PlayStation 3 'hacked' by hardware crackers

By Jonathan Fildes
Technology reporter, BBC News

  • Published
Image caption,
Gamers have given a mixed response to the reports

A group of hardware hackers claim they are about to release the first product to allow gamers to play homemade and pirated games on the PlayStation 3.

The PS3 is the only games console that has not been hacked, despite being on the market for more than three years.

Now a group called PSJailbreak says it will release a USB dongle containing software that allows users to save games to the console's hard drive.

Sony, the maker of the PS3, declined to comment.

PSJailbreak has also not responded to interview requests by BBC News.

However, a distributor for the dongle said that he had tested it and would start selling the device "in the next two weeks".

"We are in contact with a person in Malaysia but don't know where the manufacturer is," the spokesperson for Fox-Chip told the BBC.

Mixed response

According to videos of the hack posted online by an Australian distributor, a user merely has to insert the USB stick into the console to make it work.

The videos show a person navigating to a "backup manager" on the PS3, which purports to show a list of games saved to the console's hard drive.

The narrator flicks through the list before loading one of the games.

Sceptics have suggested the videos are a hoax or that they show the hack running on a so-called "debug PS3" or "dev unit", used by developers to test code for the machine.

Image caption,
Nintendo has won various rulings against modchip distributors

However, a spokesperson for Fox-Chip, another distributor based in France, denied this was the case.

"It works on all PlayStation 3s," he told BBC News. "We tested it yesterday."

A spokesperson for Console Pro, another distributor based in the Netherlands, told BBC News the "dongle converts a retail unit into a dev unit".

"Dev mode means it will run any - even unsigned - code. Using a simple backup maker or player software, you can play backed-up [saved] games without the actual disc being in the PS3."

The spokesperson for Fox-Chip said the hack was a "good thing" as it would give gamers more functionality, including the ability to run their own games, called homebrews.

"There was previously no homebrew, because it was impossible to execute [on the console] - now some people can do it," he said.

He denied that the product would just be used to pirate games and said, in the long run, its release would be good for Sony.

"Sony should sell a lot of consoles because of this," he said.

But Rik Ferguson of security firm Trend Micro warned that the hack could cause problems.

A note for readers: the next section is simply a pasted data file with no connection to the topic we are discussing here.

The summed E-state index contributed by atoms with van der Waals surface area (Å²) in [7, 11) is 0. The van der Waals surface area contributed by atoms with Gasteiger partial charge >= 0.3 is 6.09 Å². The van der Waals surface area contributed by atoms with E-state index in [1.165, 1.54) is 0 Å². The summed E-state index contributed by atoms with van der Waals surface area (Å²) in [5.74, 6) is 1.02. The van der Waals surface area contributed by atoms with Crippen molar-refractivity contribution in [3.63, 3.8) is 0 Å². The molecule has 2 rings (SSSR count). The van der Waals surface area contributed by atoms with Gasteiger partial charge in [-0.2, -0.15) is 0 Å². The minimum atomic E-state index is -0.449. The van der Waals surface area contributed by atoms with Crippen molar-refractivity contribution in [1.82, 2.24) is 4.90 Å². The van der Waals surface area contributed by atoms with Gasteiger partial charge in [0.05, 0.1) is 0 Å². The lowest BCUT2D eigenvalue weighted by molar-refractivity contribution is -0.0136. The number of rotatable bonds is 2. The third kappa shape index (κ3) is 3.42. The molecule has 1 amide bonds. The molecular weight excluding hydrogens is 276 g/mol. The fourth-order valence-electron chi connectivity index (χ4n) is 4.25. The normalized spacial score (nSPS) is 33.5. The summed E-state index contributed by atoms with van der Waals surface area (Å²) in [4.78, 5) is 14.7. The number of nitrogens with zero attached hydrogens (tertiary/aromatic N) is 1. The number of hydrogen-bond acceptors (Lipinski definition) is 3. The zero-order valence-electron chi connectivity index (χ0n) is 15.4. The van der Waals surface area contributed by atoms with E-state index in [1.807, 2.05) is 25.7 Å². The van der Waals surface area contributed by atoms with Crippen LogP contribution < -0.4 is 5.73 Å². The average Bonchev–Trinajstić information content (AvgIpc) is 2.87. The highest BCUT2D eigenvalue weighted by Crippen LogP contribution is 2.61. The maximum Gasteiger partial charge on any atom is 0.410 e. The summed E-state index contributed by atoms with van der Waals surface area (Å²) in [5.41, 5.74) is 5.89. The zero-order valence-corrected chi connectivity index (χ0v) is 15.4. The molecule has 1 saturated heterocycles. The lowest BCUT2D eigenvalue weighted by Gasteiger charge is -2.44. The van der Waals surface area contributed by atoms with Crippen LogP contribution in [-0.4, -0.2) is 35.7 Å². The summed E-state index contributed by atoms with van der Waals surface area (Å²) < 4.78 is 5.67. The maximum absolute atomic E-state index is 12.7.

"It does disable some key security features built into the PS3 - like the running of unsigned code - and we've seen with the iPhone that this makes your device less secure."

The iPhone has been cracked several times and allows owners to run non-Apple approved applications.

Gamers have met the news of PSJailbreak with a mixed response, with some welcoming the possibility of developing their own games for the popular console.

However, many posting on PS3 forums said that the product would promote piracy and could undermine the games industry.

Pre-emptive strike

The legality of products such as this - commonly called modchips - differs by country.

The Fox-chip spokesperson said that distributing them was legal in France.

However, in other countries, console manufactures have successfully taken distributors to court.

A recent High Court ruling in the UK said that "game copiers" were illegal to import, advertise and sell.

The case had been brought by Nintendo, maker of the Wii and DS handheld console.

The defendants had argued that they allow gamers to play home-made games.

PSJailbreak is not the first time that there have been claims that the popular PS3, which has sold almost 40 million units, has been hacked.

Earlier this year, a US hacker who gained notoriety for unlocking Apple's iPhone as a teenager, George Hotz, claimed to have cracked the console.

Following his initial announcement, Sony released an update for the console disabling a function that allowed gamers to install a version of Linux on their machines, thought to have been exploited by Mr Hotz.

Many saw it as a pre-emptive strike to guard against games piracy.

Mr Hotz has never released the exploit and has said publicly that he has given up his work on the console.

The spokesperson for Console Pro said he expected a similarly swift response to the latest exploit:

"They will come with a firmware update in some days blocking the use of the dongle," he said.

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